Germany rejects EU plan for ban on petrol cars

Germany’s government will not agree to European Union plans to effectively ban the sale of new cars with combustion engines from 2035, according to Finance Minister Christian Lindner.

In its bid to cut planet-warming emissions by 55% by 2030 from 1990 levels, the European Commission has proposed a 100% reduction in CO2 emissions from new cars by 2035. That means it would be impossible to sell combustion engine cars from then.

Earlier this month the EU’s legislative chamber supported a proposal, first put forward by the European Commission last year, to require a 100% reduction in CO2 emissions from new cars by 2035, which would make it impossible to sell fossil fuel-powered vehicles in the EU from that date.

Attempts by some lawmakers to weaken the target to a 90% CO2 cut by 2035 were rejected.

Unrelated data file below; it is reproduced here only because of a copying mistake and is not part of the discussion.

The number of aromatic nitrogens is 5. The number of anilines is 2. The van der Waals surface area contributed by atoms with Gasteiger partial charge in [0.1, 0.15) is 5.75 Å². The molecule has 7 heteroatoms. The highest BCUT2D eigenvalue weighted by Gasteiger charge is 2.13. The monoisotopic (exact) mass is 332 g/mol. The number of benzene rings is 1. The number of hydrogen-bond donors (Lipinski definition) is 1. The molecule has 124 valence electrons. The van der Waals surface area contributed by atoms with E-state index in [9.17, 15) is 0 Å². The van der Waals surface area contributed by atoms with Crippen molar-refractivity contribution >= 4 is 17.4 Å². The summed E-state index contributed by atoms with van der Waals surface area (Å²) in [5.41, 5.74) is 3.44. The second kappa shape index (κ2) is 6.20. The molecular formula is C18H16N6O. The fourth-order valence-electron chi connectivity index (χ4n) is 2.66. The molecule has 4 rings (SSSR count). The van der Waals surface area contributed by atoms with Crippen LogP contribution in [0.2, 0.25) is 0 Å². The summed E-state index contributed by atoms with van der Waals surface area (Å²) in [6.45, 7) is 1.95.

Speaking at an event hosted by Germany’s BDI industry association, Lindner said there would continue to be niches for combustion engines so a ban was wrong and said the government would not agree to this European legislation.

Lindner, a member of the pro-business Free Democrats, which shares power with the Social Democrats and Greens, said Germany would still be a leading market for electric vehicles.

The EU move on petrol cars is part of a wider project to speed Europe’s shift to electric vehicles and encourage car manufacturers to invest more heavily in electric vehicles.

Companies including Ford and Volvo have publicly supported the EU plan to stop combustion engine car sales by 2035, while others, including Volkswagen, aim to stop selling combustion engine cars in Europe by that date.

Electric cars and plug-in hybrid vehicles made up 18% of new passenger cars sold in the EU last year, although overall car sales dropped in the year amid semiconductor shortages, according to the European Automobile Manufacturers’ Association.

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